The Chinese obsess about food: the Mandarin for “how are you?” – ni chi fan ma – literally translates as “have you eaten yet?” Accordingly, they have created one of the world’s great cuisines. Each region boasts its own delicious specialities, which you’ll be able to find somewhere in Shanghai – but don’t overlook city’s own distinctive style.
Taken from the Rough Guide to Shanghai, these are six of the best restaurants to eat Shanghainese, and the dishes you should order at each one.
The Chinese like their restaurants rènào (hot and noisy), and this is a good example, a huge, bustling chain restaurant with a cheap and cheery atmosphere and interesting twists on standard Shanghainese fare. It’s best to come in a large group so you can order and share multiple dishes.
What to order Try the drunken shrimps if you’re brave enough. These critters come to the table live and soaked in booze – you pull off their heads and eat them while they twitch. Roasted pig’s trotter is another house speciality.
141 Yunnan Nan Lu
Billing itself the “king of crabs and ancestor of wine”, this local staple has been around for over two hundred years. It’s famous for its crab dishes, particularly the local speciality, hairy crabs (known as mitten crabs in the west), a grey freshwater crustacean harvested in in its breeding season from October to December.
What to order Hairy crabs: prise the shell off and you’ll find delicious white meat inside, and, if it’s a female, maybe the highly prized orange roe.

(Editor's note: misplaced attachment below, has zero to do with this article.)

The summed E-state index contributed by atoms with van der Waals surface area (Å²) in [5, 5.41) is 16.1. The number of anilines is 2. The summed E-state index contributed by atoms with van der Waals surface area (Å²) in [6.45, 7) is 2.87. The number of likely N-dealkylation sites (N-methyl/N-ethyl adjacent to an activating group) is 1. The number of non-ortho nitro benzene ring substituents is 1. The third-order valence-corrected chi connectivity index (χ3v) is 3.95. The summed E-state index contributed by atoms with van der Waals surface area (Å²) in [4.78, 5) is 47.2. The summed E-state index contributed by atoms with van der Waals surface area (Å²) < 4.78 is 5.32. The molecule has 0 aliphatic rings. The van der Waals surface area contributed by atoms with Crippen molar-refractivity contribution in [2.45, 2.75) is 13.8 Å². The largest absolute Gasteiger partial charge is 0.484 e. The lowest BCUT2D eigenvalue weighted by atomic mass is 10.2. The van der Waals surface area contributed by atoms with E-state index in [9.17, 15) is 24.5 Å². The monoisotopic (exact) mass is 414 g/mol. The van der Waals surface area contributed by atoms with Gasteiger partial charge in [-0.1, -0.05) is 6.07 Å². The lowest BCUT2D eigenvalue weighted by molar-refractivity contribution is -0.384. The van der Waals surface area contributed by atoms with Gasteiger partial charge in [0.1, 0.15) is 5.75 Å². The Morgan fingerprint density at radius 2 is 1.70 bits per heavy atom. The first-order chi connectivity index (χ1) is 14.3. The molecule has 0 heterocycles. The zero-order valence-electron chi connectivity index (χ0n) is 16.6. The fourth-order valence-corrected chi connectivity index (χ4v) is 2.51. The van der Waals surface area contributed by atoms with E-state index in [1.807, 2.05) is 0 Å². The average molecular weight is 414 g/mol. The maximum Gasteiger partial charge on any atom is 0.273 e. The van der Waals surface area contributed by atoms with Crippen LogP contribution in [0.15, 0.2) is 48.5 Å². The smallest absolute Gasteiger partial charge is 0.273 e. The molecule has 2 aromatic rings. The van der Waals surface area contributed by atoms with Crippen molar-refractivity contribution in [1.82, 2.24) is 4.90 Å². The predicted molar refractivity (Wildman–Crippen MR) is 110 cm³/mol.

603 Fuzhou Lu
Old-fashioned Chinese-style dining – bright and noisy and with big tables; the waitresses expect you to call for their attention, so hardly suitable for a date, but it’s fun for a group. Adventurous diners might wish to sample the blood soup or chicken feet.
What to orderXiao Shaoxing is famous in Shanghai for its “drunken chicken” (the meat is steeped in rice wine).
118 Yunnan Nan Lu
The in-the-know spot where the stylish set get their down-to-earth home-style cooking. The decor is a bit tatty but there’s nothing at all wrong with the tasty and reasonably priced dishes. It’s spawned a chain, but none of the new branches are nearly as good
What to order Go for the soy-braised pork, pickled eggplant, crab-flavoured tofu – all local faves.
41 Tianping Lu
This intimate neighbourhood restaurant is a smart place to eat Shanghainese; it’s warm, relaxed and inexpensive, and the Taiwanese owner is attentive. The expansive menu features all the local classics, too, and eating here shouldn’t cost more than ¥100 per person. You’ll need to reserve ahead.
What to order The choice dishes are yellow croakers with scallions and deep-fried duck leg.
328 Jianguo Xi Lu
Top image: Assortment of different types of asian traditional food in Shanghai © Tsuguliev/Shutterstock